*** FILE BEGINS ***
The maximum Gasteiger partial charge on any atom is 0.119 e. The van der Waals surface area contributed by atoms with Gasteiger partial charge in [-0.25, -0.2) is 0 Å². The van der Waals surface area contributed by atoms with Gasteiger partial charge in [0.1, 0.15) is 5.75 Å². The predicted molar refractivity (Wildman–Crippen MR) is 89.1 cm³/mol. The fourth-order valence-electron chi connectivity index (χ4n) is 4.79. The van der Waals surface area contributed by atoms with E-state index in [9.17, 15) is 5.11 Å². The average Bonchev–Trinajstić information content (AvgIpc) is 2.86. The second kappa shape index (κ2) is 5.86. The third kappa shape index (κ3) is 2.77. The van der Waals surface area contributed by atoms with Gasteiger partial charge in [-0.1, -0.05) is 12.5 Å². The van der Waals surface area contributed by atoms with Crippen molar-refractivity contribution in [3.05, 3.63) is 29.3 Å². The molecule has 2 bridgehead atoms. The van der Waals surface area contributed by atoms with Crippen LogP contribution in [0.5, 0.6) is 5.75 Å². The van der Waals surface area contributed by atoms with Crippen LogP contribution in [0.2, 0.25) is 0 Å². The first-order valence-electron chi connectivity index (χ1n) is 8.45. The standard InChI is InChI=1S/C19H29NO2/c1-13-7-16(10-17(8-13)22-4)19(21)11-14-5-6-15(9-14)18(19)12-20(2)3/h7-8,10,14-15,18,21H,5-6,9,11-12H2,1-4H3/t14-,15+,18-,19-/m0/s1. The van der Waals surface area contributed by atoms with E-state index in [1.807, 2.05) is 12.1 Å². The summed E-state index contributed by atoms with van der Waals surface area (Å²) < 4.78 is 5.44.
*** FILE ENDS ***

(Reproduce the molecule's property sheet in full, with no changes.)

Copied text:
The maximum Gasteiger partial charge on any atom is 0.119 e. The van der Waals surface area contributed by atoms with Gasteiger partial charge in [-0.25, -0.2) is 0 Å². The van der Waals surface area contributed by atoms with Gasteiger partial charge in [0.1, 0.15) is 5.75 Å². The predicted molar refractivity (Wildman–Crippen MR) is 89.1 cm³/mol. The fourth-order valence-electron chi connectivity index (χ4n) is 4.79. The van der Waals surface area contributed by atoms with E-state index in [9.17, 15) is 5.11 Å². The average Bonchev–Trinajstić information content (AvgIpc) is 2.86. The second kappa shape index (κ2) is 5.86. The third kappa shape index (κ3) is 2.77. The van der Waals surface area contributed by atoms with Gasteiger partial charge in [-0.1, -0.05) is 12.5 Å². The van der Waals surface area contributed by atoms with Crippen molar-refractivity contribution in [3.05, 3.63) is 29.3 Å². The molecule has 2 bridgehead atoms. The van der Waals surface area contributed by atoms with Crippen LogP contribution in [0.5, 0.6) is 5.75 Å². The van der Waals surface area contributed by atoms with Crippen LogP contribution in [0.2, 0.25) is 0 Å². The first-order valence-electron chi connectivity index (χ1n) is 8.45. The standard InChI is InChI=1S/C19H29NO2/c1-13-7-16(10-17(8-13)22-4)19(21)11-14-5-6-15(9-14)18(19)12-20(2)3/h7-8,10,14-15,18,21H,5-6,9,11-12H2,1-4H3/t14-,15+,18-,19-/m0/s1. The van der Waals surface area contributed by atoms with E-state index in [1.807, 2.05) is 12.1 Å². The summed E-state index contributed by atoms with van der Waals surface area (Å²) < 4.78 is 5.44.